And it does not end there. The insuperability of WoodsApp when compared to other similar applications is due to its ability to reach even the lengths of technically more demanding solutions that bring clear flexibility to the everyday work of forest professionals. The Premium version users can also add and edit cutting proposals and wood assortment accruals as well as export the information to their own background system (for example Forest by Pinja) through an interface. This way the business process can continue after the selection of the site and planning on field seamlessly with signing the contract and executing the actual work.

Forest resource information is an ace up your sleeve

Ari Eini wrote as much in his blog post (available in Finnish here), and he was right. Both we the builders of information services and systems and the forest sector professionals and forest owner clients have learned to utilize digital services and there is no turning back in sight. By taking advantage of forest resource information, the productivity of forest services can be boosted significantly. This advantage is easily within the reach of forest professionals with the help of digital services. Open forest and nature information can be further refined depending on users’ needs. For example, open forest information can be enriched with the calculation of carbon captured in forests. Among others, predictions and estimations that benefit nature travel entrepreneurs or natural product companies can be made based on forest information. The opportunities are endless.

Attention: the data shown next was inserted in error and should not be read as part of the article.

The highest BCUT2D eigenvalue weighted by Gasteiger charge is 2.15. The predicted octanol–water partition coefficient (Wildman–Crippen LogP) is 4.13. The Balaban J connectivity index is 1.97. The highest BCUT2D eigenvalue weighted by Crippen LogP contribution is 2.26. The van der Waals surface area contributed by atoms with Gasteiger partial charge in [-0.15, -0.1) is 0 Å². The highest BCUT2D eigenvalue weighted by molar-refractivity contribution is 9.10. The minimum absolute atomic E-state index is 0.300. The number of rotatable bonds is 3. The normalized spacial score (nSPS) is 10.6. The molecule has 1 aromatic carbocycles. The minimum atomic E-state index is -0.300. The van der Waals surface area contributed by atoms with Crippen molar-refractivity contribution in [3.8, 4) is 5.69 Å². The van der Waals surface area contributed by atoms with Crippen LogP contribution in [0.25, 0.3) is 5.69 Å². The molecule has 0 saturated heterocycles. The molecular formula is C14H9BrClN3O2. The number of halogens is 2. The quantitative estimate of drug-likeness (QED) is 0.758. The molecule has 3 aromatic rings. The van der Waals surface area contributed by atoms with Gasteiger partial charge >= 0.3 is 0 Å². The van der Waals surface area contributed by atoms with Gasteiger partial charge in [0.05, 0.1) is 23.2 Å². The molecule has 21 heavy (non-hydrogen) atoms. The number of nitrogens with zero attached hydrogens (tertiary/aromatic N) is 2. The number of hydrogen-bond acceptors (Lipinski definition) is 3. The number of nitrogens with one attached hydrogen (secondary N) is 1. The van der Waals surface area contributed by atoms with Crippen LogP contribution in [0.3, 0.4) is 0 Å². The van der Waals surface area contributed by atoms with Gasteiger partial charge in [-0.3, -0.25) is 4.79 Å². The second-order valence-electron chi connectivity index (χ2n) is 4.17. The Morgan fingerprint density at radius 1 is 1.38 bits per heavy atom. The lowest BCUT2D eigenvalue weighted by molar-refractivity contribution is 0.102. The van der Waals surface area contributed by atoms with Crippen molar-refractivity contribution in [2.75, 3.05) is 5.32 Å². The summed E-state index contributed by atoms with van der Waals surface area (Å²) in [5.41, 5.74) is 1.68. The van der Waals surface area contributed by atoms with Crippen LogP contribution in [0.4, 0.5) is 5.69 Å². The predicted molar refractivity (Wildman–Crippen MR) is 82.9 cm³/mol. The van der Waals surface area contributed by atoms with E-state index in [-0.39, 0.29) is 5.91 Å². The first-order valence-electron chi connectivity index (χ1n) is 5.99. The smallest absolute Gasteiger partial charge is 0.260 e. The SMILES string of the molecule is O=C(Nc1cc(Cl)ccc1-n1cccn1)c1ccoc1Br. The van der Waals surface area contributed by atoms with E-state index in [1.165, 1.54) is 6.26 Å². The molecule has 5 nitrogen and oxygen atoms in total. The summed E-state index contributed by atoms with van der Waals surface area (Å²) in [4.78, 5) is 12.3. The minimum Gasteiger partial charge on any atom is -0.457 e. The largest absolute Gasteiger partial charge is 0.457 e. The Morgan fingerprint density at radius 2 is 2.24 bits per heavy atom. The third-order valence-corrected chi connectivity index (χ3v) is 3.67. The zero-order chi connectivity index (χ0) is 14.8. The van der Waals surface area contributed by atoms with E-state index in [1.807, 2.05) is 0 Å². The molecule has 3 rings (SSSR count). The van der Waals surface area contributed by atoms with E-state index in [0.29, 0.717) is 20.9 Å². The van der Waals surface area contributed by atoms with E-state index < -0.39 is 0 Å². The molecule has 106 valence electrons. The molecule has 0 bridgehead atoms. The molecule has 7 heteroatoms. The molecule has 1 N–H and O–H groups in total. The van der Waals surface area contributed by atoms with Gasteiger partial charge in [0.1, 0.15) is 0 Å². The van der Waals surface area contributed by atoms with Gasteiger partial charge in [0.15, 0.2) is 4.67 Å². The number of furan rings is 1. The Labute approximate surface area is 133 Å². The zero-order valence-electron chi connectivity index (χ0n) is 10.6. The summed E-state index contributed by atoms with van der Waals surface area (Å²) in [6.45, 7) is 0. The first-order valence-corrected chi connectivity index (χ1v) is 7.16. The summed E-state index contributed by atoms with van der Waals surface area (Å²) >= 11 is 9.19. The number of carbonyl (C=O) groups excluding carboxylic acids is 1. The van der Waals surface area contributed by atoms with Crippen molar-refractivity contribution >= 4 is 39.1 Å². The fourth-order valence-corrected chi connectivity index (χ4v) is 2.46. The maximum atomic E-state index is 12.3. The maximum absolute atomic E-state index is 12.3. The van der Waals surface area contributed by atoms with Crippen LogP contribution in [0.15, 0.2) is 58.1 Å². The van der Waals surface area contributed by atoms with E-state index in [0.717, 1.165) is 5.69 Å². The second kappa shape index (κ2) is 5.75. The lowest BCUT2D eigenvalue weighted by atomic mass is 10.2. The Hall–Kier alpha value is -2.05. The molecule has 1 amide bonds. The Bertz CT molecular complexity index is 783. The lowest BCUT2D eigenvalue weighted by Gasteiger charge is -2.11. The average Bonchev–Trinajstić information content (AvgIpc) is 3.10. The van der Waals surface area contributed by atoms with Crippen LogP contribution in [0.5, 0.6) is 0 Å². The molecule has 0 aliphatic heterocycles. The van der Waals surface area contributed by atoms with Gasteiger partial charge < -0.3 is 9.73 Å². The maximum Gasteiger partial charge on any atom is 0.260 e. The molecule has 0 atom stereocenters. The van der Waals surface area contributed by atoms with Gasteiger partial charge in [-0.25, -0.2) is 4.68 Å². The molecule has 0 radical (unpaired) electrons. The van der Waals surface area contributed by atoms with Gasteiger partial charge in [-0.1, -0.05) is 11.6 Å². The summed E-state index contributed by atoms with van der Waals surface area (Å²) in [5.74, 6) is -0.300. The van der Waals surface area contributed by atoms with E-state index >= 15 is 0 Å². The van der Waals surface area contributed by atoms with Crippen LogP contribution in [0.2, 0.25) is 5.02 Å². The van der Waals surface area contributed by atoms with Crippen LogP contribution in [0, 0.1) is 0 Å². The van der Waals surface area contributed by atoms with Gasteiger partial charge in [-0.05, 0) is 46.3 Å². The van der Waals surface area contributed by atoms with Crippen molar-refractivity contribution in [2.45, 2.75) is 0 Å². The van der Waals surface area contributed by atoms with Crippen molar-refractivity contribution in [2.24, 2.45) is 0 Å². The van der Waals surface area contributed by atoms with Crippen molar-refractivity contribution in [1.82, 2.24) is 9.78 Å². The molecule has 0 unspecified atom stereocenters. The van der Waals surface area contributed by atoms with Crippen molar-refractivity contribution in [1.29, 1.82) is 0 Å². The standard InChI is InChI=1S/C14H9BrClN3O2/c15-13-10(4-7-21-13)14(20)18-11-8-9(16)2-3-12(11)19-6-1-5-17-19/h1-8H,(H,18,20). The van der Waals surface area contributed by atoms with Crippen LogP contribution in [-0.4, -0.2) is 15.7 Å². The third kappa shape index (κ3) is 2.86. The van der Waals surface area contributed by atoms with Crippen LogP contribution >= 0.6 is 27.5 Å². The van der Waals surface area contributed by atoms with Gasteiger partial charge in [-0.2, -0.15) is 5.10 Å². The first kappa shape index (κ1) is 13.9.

The Finnish forest information ecosystem is unique even in a worldwide comparison. Data moves within the system effortlessly thanks to the forest information standard built together, and it becomes more enriched and refined the more time it spends traveling in the ecosystem.

Smart phone applications and maps make field work effortless, as the information once written in the application does not need to be copied anywhere else. Despite all this, a pen has not been rendered utterly useless quite yet. During the cold winter weather when examining change detection sites with WoodsApp, yours truly found the benefits of a touch pen, when no removal of mittens was needed.

In addition to services and applications utilizing open forest resource information, Bitcomp is currently building the new forest resource and nature information system of Finnish Forest Centre jointly with Simosol.

Veera Pyy

Veera Pyy

Communications Coordinator